Rolling waves and lizards gizzards….

If it seems like it has been quite a while since I have written a ‘yakking report… well.. you would be absolutely correct. It has been well over two months now since I have been out on the water, and there are a couple of good reasons for the delay.

Firstly.. there seems to have been something planned for every day that has gone by recently. A collection of visitors, a number of family commitments, and a pinch of laziness on my behalf. And at the times where there hasn’t been a reasonable excuse, the weather has been just plain awful.

And secondly… my confidence was given quite a bit of a kick in the pants on my last ‘yakking trip, which I haven’t actually written about up until this point. So before I go any further and give a report of my latest yakking trip, I had better give you an account of what occurred to make my trips few and far between.

As you may recall, my previous trips have seen me venturing off of the beach on the eastern side of Bribie Island in search of the ever enticing snapper, which had been showing up in relatively good numbers of late. My next trip should have been just another day on the water, but alas, things did not turn out quite as expected. I arrived at the usual launch site.. same bat channel, same bat time. However, instead of being greeted by the predictable small swell from previous adventures, I was greeted with a sizable shore break, with winds thrown in as an after effect. That’s okay… I will just follow all of the correct procedures. Watch the waves… count the sets… and launch safely into the big blue. Shouldn’t be too hard.. should it? The launch was all sweet, there were no real problems to report, and all of the prior learning had paid off well. All too easy. The launch is out of the way, lets head directly for the beacon.

On this particular day the swell was far from ordinary. The wind was blowing around 15 knots.. perhaps even closer to 20 knots… not quite the ideal conditions which I would have normally even bothered to venture out in. But the stubborn ‘I am hunter’ voices kept assuring me that “she’ll be right”. The paddle out was harmless… a little bit lumpy.. a little bit choppy.. and a touch harder than the usual easy going pace. A few rolls here, and a few rolls there… but nothing extraordinary to start sending warning signals out about. It was at this early stage however that a quick look around revealed what should have been enough of a sign that the day might have been better spent mowing the lawn, tending to the chores, or simply lazing on the couch watching some mind numbing show. There were no boats… no kayaks.. and not even any shore fishermen pacing up and down waiting for ‘that’ bite. Pfft… pussies i thought to myself.. they must have been put off by the slightly off colour weather conditions.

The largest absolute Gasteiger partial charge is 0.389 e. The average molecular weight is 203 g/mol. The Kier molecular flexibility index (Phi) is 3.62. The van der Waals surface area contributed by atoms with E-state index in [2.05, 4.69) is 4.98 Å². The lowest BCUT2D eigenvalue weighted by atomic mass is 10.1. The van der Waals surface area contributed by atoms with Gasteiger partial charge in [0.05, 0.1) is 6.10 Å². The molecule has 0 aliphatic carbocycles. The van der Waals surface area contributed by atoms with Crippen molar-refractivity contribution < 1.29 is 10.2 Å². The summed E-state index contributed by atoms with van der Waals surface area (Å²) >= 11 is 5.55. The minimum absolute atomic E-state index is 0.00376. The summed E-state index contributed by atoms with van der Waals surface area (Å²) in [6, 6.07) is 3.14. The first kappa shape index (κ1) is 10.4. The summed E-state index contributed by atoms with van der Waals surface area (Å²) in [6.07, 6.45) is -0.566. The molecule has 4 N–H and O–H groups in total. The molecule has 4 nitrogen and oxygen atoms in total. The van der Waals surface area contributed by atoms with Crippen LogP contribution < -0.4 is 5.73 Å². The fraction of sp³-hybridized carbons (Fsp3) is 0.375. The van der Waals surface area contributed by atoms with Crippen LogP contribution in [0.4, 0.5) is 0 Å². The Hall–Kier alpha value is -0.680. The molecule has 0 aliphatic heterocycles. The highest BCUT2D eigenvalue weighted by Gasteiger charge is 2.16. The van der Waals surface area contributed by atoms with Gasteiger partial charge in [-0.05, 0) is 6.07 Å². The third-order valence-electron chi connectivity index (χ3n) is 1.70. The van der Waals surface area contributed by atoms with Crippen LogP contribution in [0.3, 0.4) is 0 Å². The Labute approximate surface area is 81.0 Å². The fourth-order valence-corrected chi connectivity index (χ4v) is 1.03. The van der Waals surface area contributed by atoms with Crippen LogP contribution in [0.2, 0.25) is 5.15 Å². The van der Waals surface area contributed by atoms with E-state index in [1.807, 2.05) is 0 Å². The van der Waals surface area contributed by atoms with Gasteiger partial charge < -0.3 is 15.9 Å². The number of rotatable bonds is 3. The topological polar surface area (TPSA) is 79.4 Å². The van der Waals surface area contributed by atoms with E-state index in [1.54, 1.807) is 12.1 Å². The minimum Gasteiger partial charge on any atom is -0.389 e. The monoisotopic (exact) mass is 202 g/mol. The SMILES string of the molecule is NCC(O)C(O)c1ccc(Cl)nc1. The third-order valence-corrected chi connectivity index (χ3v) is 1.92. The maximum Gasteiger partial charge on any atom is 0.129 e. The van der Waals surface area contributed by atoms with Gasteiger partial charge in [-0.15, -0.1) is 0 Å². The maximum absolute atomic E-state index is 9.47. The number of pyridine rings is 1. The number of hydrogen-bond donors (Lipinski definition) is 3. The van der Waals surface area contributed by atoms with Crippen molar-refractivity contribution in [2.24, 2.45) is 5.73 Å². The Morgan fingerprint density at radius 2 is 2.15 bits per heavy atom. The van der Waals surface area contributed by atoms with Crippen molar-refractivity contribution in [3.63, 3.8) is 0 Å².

A few drifts backwards and forwards, and there wasn’t really any decent hookups to bother writing about. Backwards.. forwards.. backwards.. forwards, and it’s all starting to get a little repetitive at this stage. Perhaps it is just one of those days where you are not meant to disrupt the ecology of the sea. But wait a minute! What is this?! Are those birds I can see working just a little bit further out towards the horizon?! Is that a boat I see out there?! Could it be that there was some action to be had on this seemingly foolish trip?! Could the tuna which have been haunting me since taking up this ridiculously crazy sport be out there calling me?! Damn right! A quick scurry, and the rods are in their holders, the paddle is unclipped and loaded for action, and a quick reposition of my posterior before it goes numb sees me off once again chasing the sleek torpedoes which tease me, just as they have done on every other trip prior. But surely today will be different? Of course it will! I’ll hook up! I’ll fight the fish until it cannot fight my far superior bravado any longer! And I will be crowned King of the Sea and ruler of all the tuna which call Moreton Bay home! …. ahem… hmmm… at least that’s how the story goes when I’m asleep at night and curled up in the safety of my warm bed.

Slug after slug.. metal after metal… and dream after dream. I cast in vein, and retrieve my line furiously trying to attract the attention of these egotistical, slim lined ‘fish from a can’. Ascending and descending the waves… with a slight jolt to the right… and a more formidable jolt to the left…. I am toyed with by the waves which are lapping up the conditions provided by mother nature. Should I really be out here? Have I made the right decision to go out onto the water alone? Well… if you ask any sane person with their feet planted firmly on the ground, the answer would be a resounding no.

There is a very simple rule which you should abide by when you are on the water, and I have heard it over and over again. Whether you are in a ‘yak.. a tinnie.. or even a “I have so much money I don’t know what to do with it” cruiser…. Never… and I mean never…. be caught out positioned sideways on a wave!